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Dark Changeling

A successful, middle-aged psychiatrist tormented by an unquenchable lust for blood.... A vampire serial killer on the rampage.... At the age of forty, Dr. Roger Darvell discovers that he is no ordinary man. He also discovers that vampires exist, and that a few of them kill as wantonly and cruelly as any monster in a horror film. When a renegade vampire follows Roger from Boston to his new home in Maryland and attacks one of his patients, Roger must come to terms with the newly discovered truth about his heritage. And he must find a way to destroy the killer before his newfound lover becomes the renegade's next victim.

A Hard Shell Word Factory Release

Margaret L. Carter

     Margaret L. Carter read Dracula at the age of twelve, and it changed her life. The resulting fascination with horror, fantasy, and science fiction led her to become a writer, meet her future husband, and pursue degrees in English literature. A lifelong vampire fan, she earned a Ph. D. from the University of California, Irvine, with a dissertation that included a chapter on Dracula. She edited Dracula: The Vampire and the Critics, the first anthology of essays on Stoker's novel, and compiled The Vampire in Literature: A Critical Bibliography. More recently, she discusses the vampire as a naturally evolved species (like her own fictional vampires) in Different Blood: The Vampire as Alien. She has also edited a fiction zine, The Vampire's Crypt. Her stories have appeared in various fanzines and anthologies, including several of Marion Zimmer Bradley's Darkover volumes. Margaret's first novel, Shadow of the Beast, a werewolf tale (set in Annapolis, like her Hard Shell vampire novels), appeared in 1998. Her fiction ranges over horror, fantasy, and paranormal romance. 
     She and her husband, a retired Navy Captain, have four sons, several grandchildren, two cats, and a St. Bernard named Frodo. Visit her website, Carter's Crypt, at:http://www.margaretlcarter.com.


"This book is a winner, on every level, but don't read it at night unless every light in the house is turned on and all the doors and windows are locked. Ms. Carter has written a book that is full of chills, shivers, and blood ... enjoy."

Patricia White -- Millenium SF/F Magazine

4 Stars!

"Margaret Carter's book has an intricately detailed vampire universe. How the vampires see themselves and humanity is eye-opening, fun to read, and thought provoking. The writing was excellent, as were the characterization and pictorial visualization that Ms. Carter painted with her words. I thoroughly enjoyed reading this book. I know you will too."

Sime-Gen Reviews

"Dark Changeling is an entertaining vampire romance that is really two books in one. The depth of the tale belongs to the vampire species whose muses on humanity and vampirism is unique and quite entertaining. Margaret L. Carter has written a superb tale in which fans of horror novels and supernatural romance lovers will fully enjoy."

Harriet Klausner -- SimeGen Reviews

4 1/2 stars

"Dark Changeling is not just another vampire novel. It is a character study which delves into a human soul tormented by a nature at odds with its own definition of reality. Readers seeking a sweet love story, a zany love story, or even the traditional fanged lover, need to look elsewhere because Margaret L. Carter doesn't deal in 'the usual'. She gives her readers a voyage down a dark river where only dappled sunlight manages to filter through the heavy canopy of traditional expectations."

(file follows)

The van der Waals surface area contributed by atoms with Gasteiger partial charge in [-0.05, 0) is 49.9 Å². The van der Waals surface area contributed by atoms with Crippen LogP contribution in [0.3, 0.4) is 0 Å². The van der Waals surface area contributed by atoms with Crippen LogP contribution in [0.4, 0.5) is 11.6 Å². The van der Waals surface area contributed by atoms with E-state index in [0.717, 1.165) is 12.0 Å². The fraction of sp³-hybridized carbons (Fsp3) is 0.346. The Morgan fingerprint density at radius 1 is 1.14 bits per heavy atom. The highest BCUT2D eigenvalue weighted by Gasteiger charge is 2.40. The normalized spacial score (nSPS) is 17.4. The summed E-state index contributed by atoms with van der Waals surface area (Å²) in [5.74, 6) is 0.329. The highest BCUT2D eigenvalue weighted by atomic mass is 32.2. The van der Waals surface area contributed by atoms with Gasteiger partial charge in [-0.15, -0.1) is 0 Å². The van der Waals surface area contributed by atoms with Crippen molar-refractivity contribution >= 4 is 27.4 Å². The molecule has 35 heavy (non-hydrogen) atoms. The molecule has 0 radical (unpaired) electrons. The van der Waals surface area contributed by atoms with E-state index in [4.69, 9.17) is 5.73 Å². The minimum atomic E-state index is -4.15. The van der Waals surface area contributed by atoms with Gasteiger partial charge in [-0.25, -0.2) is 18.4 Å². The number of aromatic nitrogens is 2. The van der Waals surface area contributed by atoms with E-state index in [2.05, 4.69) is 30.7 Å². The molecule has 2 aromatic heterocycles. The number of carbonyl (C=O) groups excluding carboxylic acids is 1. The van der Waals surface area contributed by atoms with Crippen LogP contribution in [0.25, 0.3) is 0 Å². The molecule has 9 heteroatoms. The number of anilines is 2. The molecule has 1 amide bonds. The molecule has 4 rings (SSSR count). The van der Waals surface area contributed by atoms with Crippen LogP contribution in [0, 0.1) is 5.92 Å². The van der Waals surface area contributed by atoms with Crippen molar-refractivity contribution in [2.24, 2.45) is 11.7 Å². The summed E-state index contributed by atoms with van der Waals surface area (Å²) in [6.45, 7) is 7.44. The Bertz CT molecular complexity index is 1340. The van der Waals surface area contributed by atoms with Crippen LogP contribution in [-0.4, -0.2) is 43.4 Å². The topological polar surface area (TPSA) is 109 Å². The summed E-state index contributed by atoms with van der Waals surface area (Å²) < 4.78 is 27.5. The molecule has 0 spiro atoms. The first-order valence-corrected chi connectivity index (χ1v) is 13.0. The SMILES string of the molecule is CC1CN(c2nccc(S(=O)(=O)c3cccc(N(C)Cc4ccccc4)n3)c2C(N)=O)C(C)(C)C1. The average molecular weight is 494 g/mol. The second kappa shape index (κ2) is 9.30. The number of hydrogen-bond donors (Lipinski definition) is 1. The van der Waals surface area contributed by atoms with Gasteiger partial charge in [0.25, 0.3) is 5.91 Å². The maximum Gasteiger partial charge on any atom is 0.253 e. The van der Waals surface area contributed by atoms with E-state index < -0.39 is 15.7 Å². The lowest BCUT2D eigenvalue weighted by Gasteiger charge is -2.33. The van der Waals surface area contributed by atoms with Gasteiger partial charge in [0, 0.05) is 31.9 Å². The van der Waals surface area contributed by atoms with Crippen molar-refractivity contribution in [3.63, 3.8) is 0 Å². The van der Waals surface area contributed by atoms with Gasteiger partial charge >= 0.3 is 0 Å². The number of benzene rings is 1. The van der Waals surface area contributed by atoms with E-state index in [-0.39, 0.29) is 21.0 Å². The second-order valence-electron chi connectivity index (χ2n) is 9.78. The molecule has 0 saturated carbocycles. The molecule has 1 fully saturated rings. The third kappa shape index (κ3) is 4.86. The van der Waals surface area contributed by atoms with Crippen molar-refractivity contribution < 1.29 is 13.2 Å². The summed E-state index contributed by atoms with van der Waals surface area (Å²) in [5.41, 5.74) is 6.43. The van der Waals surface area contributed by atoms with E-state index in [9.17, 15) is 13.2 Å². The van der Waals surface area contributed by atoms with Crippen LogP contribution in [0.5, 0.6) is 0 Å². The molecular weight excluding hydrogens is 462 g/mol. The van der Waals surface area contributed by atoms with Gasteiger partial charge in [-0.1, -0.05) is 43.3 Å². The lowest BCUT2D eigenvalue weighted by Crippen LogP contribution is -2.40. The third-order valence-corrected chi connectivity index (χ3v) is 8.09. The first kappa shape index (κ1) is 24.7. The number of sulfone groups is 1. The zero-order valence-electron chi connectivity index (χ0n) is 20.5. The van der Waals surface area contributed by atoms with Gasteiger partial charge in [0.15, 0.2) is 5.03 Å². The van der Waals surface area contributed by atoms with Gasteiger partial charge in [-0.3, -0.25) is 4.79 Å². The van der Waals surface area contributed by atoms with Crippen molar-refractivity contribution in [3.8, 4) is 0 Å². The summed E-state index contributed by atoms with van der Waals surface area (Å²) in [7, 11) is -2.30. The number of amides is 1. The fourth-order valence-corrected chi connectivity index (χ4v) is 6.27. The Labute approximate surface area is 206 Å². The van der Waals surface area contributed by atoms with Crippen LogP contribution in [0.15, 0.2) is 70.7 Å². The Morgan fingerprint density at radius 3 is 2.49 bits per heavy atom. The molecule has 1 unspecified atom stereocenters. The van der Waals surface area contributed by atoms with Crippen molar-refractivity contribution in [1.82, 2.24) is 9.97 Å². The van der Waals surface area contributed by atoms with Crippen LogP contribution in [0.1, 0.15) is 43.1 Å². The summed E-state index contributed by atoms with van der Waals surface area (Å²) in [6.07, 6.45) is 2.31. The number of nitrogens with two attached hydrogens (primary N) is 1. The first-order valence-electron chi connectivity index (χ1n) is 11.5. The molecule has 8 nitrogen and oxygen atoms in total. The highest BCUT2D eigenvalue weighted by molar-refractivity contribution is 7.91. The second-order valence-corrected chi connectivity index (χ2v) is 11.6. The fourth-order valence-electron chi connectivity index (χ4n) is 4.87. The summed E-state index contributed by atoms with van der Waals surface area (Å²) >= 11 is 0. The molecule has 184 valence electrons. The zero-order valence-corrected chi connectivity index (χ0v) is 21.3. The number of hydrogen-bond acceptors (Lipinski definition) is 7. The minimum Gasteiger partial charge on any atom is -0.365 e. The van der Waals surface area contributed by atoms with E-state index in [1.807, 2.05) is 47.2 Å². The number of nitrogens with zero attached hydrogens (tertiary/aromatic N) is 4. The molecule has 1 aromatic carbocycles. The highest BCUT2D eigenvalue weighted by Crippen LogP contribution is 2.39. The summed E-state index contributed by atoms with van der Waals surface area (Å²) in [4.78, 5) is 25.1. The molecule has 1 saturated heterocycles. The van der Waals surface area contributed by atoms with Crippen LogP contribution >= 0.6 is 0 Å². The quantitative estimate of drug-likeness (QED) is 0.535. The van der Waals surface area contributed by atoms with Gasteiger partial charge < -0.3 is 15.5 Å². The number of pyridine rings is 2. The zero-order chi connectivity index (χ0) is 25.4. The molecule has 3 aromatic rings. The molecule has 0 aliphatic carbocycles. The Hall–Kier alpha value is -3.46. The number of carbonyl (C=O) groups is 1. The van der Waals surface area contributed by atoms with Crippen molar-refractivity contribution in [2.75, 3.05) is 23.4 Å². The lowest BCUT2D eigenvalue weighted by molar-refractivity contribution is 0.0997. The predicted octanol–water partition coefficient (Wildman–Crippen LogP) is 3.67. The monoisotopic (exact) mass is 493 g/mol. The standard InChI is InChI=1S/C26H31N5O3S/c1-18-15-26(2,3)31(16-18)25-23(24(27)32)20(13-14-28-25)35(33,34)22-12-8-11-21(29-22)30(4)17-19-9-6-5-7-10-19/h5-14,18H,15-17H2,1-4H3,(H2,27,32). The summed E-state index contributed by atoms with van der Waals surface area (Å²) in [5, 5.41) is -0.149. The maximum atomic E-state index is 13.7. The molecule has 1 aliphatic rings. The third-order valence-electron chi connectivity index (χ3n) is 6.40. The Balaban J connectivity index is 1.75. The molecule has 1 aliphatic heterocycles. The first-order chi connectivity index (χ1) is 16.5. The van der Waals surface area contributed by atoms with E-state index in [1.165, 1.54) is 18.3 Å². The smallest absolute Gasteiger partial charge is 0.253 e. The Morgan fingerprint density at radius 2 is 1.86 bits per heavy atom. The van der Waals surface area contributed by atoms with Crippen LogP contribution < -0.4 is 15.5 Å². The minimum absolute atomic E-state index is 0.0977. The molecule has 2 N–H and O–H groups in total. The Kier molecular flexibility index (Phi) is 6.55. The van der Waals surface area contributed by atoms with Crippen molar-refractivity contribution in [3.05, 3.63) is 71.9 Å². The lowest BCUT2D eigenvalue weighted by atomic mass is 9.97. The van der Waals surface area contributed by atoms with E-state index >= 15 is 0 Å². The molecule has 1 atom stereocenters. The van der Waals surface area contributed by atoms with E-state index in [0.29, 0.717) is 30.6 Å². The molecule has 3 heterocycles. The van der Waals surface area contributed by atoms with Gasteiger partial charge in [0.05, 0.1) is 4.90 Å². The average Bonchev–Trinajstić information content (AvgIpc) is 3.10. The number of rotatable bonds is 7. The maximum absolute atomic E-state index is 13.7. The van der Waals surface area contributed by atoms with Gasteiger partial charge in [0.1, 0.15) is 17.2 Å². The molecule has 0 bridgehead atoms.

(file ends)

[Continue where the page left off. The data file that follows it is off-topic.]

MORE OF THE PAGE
Polly -- Bitten by Books


Boston, August 1979:

He wore the night like a black cloak.

Shrouded in an illusion of emptiness, he knew any human eyes would slide past him as if invisible.

From the shelter of an alley between a pair of deserted office buildings, Neil scanned the front of the movie theater and the small, gravel-surfaced parking lot next to it. The stink of garbage and auto fumes filled his nose. From nearby streets he heard the rumble of cars, the occasional sigh of brakes. At this hour little traffic turned down the dingy side street where the cinema was located. Bored with waiting, he let his eyes drift over the marquee, reading "OUBLE FEATUR," followed by the titles of two recent slasher films. Appropriate.

Neil grinned above his shaggy, copper-red beard when a young man and woman appeared beneath the overhang in front of the theater. He'd expected to loiter until the second show let out. Too bad the girl wasn't alone. What the hell, he could handle both of them.

The parking lot's single floodlight cast a halo on the girl's blonde, shoulder-length hair. She wore sky-blue flared slacks and a matching sweater against the nip of the March night. Her aura glowed with the indignation echoed in her shrill voice and the staccato tap of her heels. "What the hell is the matter with you, anyway? How could you be so stupid, bringing liquor into a movie? I've never been so embarrassed in my life!"

The watcher noticed, beneath the young man's open brown leather jacket, the bulge of a flask in the hip pocket. "What's the big deal? So we got thrown out. The flick was lousy anyway." His abundant chestnut hair, brushed into an exaggerated bouffant and curling at the back of his neck, framed a delicately handsome face distorted by a pout.

"Oh, yeah? It was your idea to see those stupid second-run axe-murderer films in this crummy neighborhood."

"Forget it, let's go for a ride." He slipped an arm around his date's waist to pat her on the bottom.

The air crackled with her anger. "Are you nuts? I wouldn't ride around the block with you!" She squirmed away from his touch.

Staggering, he groped for her, then steadied himself against the smudged bricks of the nearest wall. "Come on, Lisa, the night's young." Judging from his lopsided smile, he considered that remark urbanely witty.

"My mother was right, for once," said the girl, her heels clicking on the sidewalk as she strode away from him. "I shouldn't have gone out with you in the first place, M.I.T. honor student or not. What do you get honors in, Party 101?"